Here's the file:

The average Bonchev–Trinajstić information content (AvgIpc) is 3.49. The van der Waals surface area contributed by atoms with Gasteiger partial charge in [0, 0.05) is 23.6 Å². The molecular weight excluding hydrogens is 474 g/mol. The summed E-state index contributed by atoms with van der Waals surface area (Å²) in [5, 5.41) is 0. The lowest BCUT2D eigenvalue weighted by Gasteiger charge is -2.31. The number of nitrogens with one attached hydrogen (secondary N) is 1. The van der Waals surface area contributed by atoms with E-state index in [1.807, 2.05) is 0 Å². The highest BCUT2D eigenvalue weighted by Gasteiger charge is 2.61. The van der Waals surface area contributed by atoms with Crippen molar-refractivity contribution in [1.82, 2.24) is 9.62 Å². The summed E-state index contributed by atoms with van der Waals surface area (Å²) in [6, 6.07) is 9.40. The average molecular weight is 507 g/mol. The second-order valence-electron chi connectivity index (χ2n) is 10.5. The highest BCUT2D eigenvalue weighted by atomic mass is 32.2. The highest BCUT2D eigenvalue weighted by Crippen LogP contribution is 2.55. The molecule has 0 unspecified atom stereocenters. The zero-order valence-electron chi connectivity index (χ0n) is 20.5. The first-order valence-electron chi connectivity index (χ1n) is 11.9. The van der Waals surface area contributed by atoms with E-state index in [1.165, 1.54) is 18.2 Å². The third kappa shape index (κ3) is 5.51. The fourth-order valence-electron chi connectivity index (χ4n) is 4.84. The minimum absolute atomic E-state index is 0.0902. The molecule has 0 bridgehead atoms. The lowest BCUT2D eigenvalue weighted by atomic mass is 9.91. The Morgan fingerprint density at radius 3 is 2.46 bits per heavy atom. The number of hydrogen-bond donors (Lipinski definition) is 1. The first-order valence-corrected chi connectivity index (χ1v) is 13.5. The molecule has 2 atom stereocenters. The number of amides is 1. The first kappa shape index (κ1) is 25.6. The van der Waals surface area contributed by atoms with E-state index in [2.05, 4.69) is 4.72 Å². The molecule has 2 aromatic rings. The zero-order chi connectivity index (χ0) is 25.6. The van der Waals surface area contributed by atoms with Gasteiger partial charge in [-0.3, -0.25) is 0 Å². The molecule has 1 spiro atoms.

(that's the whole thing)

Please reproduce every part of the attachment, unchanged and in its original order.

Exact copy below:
The average Bonchev–Trinajstić information content (AvgIpc) is 3.49. The van der Waals surface area contributed by atoms with Gasteiger partial charge in [0, 0.05) is 23.6 Å². The molecular weight excluding hydrogens is 474 g/mol. The summed E-state index contributed by atoms with van der Waals surface area (Å²) in [5, 5.41) is 0. The lowest BCUT2D eigenvalue weighted by Gasteiger charge is -2.31. The number of nitrogens with one attached hydrogen (secondary N) is 1. The van der Waals surface area contributed by atoms with E-state index in [1.807, 2.05) is 0 Å². The highest BCUT2D eigenvalue weighted by Gasteiger charge is 2.61. The van der Waals surface area contributed by atoms with Crippen molar-refractivity contribution in [1.82, 2.24) is 9.62 Å². The summed E-state index contributed by atoms with van der Waals surface area (Å²) in [6, 6.07) is 9.40. The average molecular weight is 507 g/mol. The second-order valence-electron chi connectivity index (χ2n) is 10.5. The highest BCUT2D eigenvalue weighted by atomic mass is 32.2. The highest BCUT2D eigenvalue weighted by Crippen LogP contribution is 2.55. The molecule has 0 unspecified atom stereocenters. The zero-order valence-electron chi connectivity index (χ0n) is 20.5. The first-order valence-electron chi connectivity index (χ1n) is 11.9. The van der Waals surface area contributed by atoms with E-state index in [1.165, 1.54) is 18.2 Å². The third kappa shape index (κ3) is 5.51. The fourth-order valence-electron chi connectivity index (χ4n) is 4.84. The minimum absolute atomic E-state index is 0.0902. The molecule has 0 bridgehead atoms. The lowest BCUT2D eigenvalue weighted by atomic mass is 9.91. The Morgan fingerprint density at radius 3 is 2.46 bits per heavy atom. The number of hydrogen-bond donors (Lipinski definition) is 1. The first-order valence-corrected chi connectivity index (χ1v) is 13.5. The molecule has 2 atom stereocenters. The number of amides is 1. The first kappa shape index (κ1) is 25.6. The van der Waals surface area contributed by atoms with E-state index in [2.05, 4.69) is 4.72 Å². The molecule has 2 aromatic rings. The zero-order chi connectivity index (χ0) is 25.6. The van der Waals surface area contributed by atoms with Gasteiger partial charge in [-0.3, -0.25) is 0 Å². The molecule has 1 spiro atoms.